(2) Unless a case of force majeure is declared by the Constitutional Council, the election of the new President of the Republic will take place within three months from the declaration of vacancy or absolute incapacity.
(3) During the interim period, no constitutional modifications may be instituted either by referendum or by parliamentary means.
The Constitutional Council, in order to declare a vacancy or an absolute incapacity, shall be informed by one of the following:
- The President of the Republic;
- The President of the National Assembly; or
- The Prime Minister.
(1) The Prime Minister, under the authority of the President of the Republic, defines the policy of the government.
(2) He divides the tasks among the ministers.
(3) He directs and coordinates the action of the government.
(1) The government oversees the implementation of the general policy of the State in accordance with the orientations and options determined by the President of the Republic.
(2) It is in charge of the administration and the Armed Forces.
(3) It oversees the publication and the execution of the laws and statutes.
The functions of a member of the government are incompatible with the exercise of any parliamentary mandate, with any function of professional representation of a national character, with any professional activity, and in general with any public or private employment. An organic law shall determine the conditions under which the holders of such mandates, functions, or employment is replaced. The replacement of members of Parliament shall take place according to the dispositions of Article 48.
The legislative power belongs to the Parliament.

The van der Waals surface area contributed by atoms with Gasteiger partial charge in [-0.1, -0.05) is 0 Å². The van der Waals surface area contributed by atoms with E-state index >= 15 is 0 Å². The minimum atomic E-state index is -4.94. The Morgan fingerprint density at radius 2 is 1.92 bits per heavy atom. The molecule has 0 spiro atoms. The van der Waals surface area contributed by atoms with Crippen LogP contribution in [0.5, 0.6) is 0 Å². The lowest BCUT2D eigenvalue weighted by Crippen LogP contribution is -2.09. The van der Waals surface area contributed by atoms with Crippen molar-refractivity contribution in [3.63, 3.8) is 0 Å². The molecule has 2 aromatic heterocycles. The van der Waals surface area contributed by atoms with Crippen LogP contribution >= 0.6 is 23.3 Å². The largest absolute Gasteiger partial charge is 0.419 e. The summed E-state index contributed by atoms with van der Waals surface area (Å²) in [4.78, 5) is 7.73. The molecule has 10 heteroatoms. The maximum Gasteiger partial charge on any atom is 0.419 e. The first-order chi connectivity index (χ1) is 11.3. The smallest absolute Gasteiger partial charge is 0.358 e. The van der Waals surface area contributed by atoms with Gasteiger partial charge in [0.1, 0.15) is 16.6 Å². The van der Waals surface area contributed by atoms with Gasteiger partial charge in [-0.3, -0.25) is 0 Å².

The Parliament is composed of two representative assemblies: the National Assembly and the Senate.
(1) The Deputies to the National Assembly are elected for five years by direct suffrage.
(2) The Senators are elected for six years by indirect suffrage. They are responsible for the representation of the territorial districts of the Republic. Mauritanians residing abroad are represented in the Senate. The Senators are renewed by one third every two years.
(3) All Mauritanian citizens who possess their civil and political rights are eligible to be Deputies if they are at least twenty-five years old and are eligible to be Senators if they are at least thirty-five years old.
(1) An organic law shall determine the conditions for the election of the members of Parliament, their number, their salary, their conditions of eligibility, and the system of ineligibilities and incompatibilities.
(2) It shall also determine the conditions under which, in the case of a vacancy of a seat, the persons called upon to replace deputies or senators shall be elected, until the complete or partial renewal of the Assembly to which they belong.
The Constitutional Council rules in cases where the regularity of an election of members of parliament or their eligibility is contested.
(1) No member of Parliament may be prosecuted, pursued, arrested, detained, or tried because of the opinions or votes voiced by him during the exercise of his functions.
(2) No member of Parliament, while Parliament is in session, may be prosecuted or arrested for a criminal or penal matter, except with the authorization of the assembly to which he belongs unless it is a case of flagrante delicto or authorized prosecution or a judicial sentence.
(3) No member of Parliament, while Parliament is out of session, may be arrested, except with the authorization of the office of the assembly to which he belongs unless it is a case of flagrante delicto or authorized prosecution or a judicial sentence.
(4) The detention or prosecution of a member of Parliament is suspended if the assembly to which he belongs demands it.
(1) All mandatory votes are void.
(2) The right to vote by the members of Parliament is personal.
(3) The organic law, in exceptional circumstances, may authorize the delegation of votes.
(4) In this case, no one may receive the delegation of more than one vote.